“The premise? What would happen if your mobile phone killed you.” -Aldous Snow, Forgetting Sarah Marshall
Those words have never rung truer, in the wake of Instagram model and 19-year-old Essena O’Neill’s decision to shun social media and go off the grid, or to at least go off the grid and later come back on the grid, with captions now deconstructing the reality of the lifestyle she chose but ultimately felt forced to portray.
Everyone has made their strong stances known already, mostly denouncing her to quit complaining about her rise to social media fame, while many more have wondered if there is a hidden agenda for an even larger following given the story’s virality.
More importantly some do seem to get the bigger picture, that being if she can reach teen girls and show them that spending your life getting the perfect shot in your bikini or that maintaining the perfect account and chasing likes will not create or sustain happiness.
I have taken in everything I could on what she’s said, both in her Youtube video and on social media. And I’m actually thrilled at what she’s been saying, authentic or not. The idea of a model with close to a million followers telling girls not to associate so much of their happiness and self-worth with their appearance can go a long way. To understand that each picture is not a spontaneous moment, but a full-fledged photo shoot. That each adventure is planned, each outfit carefully picked, each caption coerced.
People have chosen to focus on the sincerity of the message as opposed to the cause. A teary-eyed teenage model with a huge following will tend to do that. While this is only the beginning of the saga, I choose to focus on the cause.
My initial reaction was one of disbelief. I frowned at the trend on Twitter and scowled upon hearing she was openly asking for money. But then I looked deeper. I witnessed the intelligence and foresight, not something stressed in her line of work. And at a certain point I realized, I don’t care if she’s telling the truth. I don’t even care if this is some big stunt that we all fall victim to, that Essena’s disappearing act is an elaborate hoax designed to create an even bigger following.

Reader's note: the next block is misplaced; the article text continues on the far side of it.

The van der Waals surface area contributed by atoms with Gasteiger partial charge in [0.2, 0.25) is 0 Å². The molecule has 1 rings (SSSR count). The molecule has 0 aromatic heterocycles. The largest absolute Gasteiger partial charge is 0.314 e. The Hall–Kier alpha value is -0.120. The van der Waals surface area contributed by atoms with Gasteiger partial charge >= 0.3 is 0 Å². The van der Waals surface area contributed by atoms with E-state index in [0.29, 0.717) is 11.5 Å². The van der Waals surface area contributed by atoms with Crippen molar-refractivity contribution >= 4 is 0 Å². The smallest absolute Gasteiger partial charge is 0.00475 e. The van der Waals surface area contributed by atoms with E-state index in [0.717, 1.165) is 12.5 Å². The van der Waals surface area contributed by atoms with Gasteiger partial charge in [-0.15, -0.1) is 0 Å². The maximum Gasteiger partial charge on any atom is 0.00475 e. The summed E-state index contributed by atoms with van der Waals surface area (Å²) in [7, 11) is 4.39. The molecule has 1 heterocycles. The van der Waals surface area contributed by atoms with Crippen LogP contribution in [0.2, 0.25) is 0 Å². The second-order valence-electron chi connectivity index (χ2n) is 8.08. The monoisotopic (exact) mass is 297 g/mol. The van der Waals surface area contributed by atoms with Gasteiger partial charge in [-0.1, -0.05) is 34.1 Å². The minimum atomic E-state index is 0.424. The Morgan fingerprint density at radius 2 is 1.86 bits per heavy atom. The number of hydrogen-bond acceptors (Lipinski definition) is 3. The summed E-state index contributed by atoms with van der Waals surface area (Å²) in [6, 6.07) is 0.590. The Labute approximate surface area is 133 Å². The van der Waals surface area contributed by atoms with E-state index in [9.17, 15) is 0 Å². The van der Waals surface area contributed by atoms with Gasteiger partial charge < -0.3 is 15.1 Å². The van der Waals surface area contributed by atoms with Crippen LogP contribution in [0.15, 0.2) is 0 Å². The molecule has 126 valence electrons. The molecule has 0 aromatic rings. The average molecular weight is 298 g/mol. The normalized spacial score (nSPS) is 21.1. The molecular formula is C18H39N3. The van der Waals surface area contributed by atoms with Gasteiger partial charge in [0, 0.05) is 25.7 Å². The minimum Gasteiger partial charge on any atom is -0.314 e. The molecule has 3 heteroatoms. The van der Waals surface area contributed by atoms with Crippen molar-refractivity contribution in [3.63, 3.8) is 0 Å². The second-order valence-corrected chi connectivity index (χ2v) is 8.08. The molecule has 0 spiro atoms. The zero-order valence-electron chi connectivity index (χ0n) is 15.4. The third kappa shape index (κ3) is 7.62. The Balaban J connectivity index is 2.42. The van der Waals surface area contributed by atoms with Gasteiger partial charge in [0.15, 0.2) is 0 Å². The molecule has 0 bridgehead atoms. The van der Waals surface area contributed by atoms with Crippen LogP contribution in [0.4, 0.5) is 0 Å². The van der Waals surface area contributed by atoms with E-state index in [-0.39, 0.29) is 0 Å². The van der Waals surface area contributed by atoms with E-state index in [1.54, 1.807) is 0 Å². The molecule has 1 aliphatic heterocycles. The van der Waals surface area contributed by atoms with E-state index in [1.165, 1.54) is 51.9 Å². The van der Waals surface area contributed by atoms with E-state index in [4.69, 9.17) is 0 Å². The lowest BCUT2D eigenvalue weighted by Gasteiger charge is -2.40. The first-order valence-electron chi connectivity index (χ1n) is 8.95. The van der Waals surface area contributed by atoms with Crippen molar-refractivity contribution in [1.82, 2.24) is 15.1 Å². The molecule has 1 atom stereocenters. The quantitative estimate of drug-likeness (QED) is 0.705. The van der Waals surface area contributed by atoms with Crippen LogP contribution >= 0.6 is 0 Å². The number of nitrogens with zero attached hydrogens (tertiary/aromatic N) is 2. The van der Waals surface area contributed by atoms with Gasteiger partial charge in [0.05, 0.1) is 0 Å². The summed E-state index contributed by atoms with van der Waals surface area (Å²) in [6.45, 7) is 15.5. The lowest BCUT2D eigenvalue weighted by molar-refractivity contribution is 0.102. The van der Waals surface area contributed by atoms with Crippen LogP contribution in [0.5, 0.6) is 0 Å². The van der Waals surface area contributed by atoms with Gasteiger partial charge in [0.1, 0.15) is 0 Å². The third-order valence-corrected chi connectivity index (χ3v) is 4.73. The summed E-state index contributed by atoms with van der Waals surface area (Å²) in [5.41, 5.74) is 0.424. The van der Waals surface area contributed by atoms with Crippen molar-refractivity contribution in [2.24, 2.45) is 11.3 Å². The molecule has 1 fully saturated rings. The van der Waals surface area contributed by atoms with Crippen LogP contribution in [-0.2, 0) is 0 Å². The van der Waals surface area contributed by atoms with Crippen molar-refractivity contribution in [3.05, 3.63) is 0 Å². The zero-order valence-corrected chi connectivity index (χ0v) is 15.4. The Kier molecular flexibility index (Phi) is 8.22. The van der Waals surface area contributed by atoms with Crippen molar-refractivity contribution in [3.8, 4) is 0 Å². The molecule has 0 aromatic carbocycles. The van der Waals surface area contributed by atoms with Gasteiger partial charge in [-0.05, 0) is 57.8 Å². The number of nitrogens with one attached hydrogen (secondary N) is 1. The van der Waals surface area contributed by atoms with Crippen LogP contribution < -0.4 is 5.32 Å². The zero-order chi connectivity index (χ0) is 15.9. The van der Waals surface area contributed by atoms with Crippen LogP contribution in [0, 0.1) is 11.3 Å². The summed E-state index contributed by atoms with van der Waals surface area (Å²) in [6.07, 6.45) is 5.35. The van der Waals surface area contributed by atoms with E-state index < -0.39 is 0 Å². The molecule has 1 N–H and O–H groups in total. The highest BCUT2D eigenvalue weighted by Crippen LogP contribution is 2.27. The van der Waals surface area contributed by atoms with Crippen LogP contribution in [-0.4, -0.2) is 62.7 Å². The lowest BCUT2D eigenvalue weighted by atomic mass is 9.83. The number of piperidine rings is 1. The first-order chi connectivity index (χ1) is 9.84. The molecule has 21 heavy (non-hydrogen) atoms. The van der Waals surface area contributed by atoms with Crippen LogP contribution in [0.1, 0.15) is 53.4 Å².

I don’t think it is, but frankly that doesn’t matter. First off, a girl getting to her level (over 500,000 followers) would have too much to lose career-wise, and her in-depth honesty in getting paid to promote products would piss off sponsors. And of course, the intelligence. One look at her website and various quotes showed me a girl who will accomplish whatever she sets out to in life. Virtually anyone could decide to ‘shun’ social media, but without a large enough following, there is no cause.
Ironically, shedding light on her fake reality has led to her lack of credibility. No one was asking any questions when she was constantly posing in exotic locations and on boats. In reality, the allure of a stranger’s seemingly glamorous life often times is better than the truth. We want to believe that everyone does actually have it better than us, that we’re the only ones with problems.
In scouring girls’ Instagram accounts during bouts of boredom, I’ve been appalled by the same things as Essena. Comments such as “goals” and “can I be you” from girls are as common as “you look so pretty” or “you’re hot”. Is that really all girls think society expects of them? To be hot? Surely it’s a stage they grow out of, and at 19, Essena is ahead of the turn. But it’s not just models creating this reality, it’s everyone. Even though I am out of college, sorority girls still crowd my Instagram homepage. Every picture is sickeningly happy, describing how much they love/are in love with their friends who they unequivocally talk shit about mercilessly in the comfort of their own home.
Now you can see why I find this transparency so refreshing. A personality on social media or on Youtube is a life so few have experienced that hardly anyone can report back on, kind of like heaven. And even if they were to, who would give it a negative review? No one wants to hear about the pitfalls of fame or what isn’t so grand about it; all of which Miss O’Neill is learning the hard way. Nonetheless a worthy source finally spilling the guts that the carefree and glamorous life is in fact far from carefree is a message I will always endorse. Everyone has pain and insecurities, some are just better at hiding it. I really hope I didn’t tell you anything you didn’t already know.
Time will tell what O’Neill’s motives are, but for now let’s let her words speak for a younger and more easily influenced generation of girls.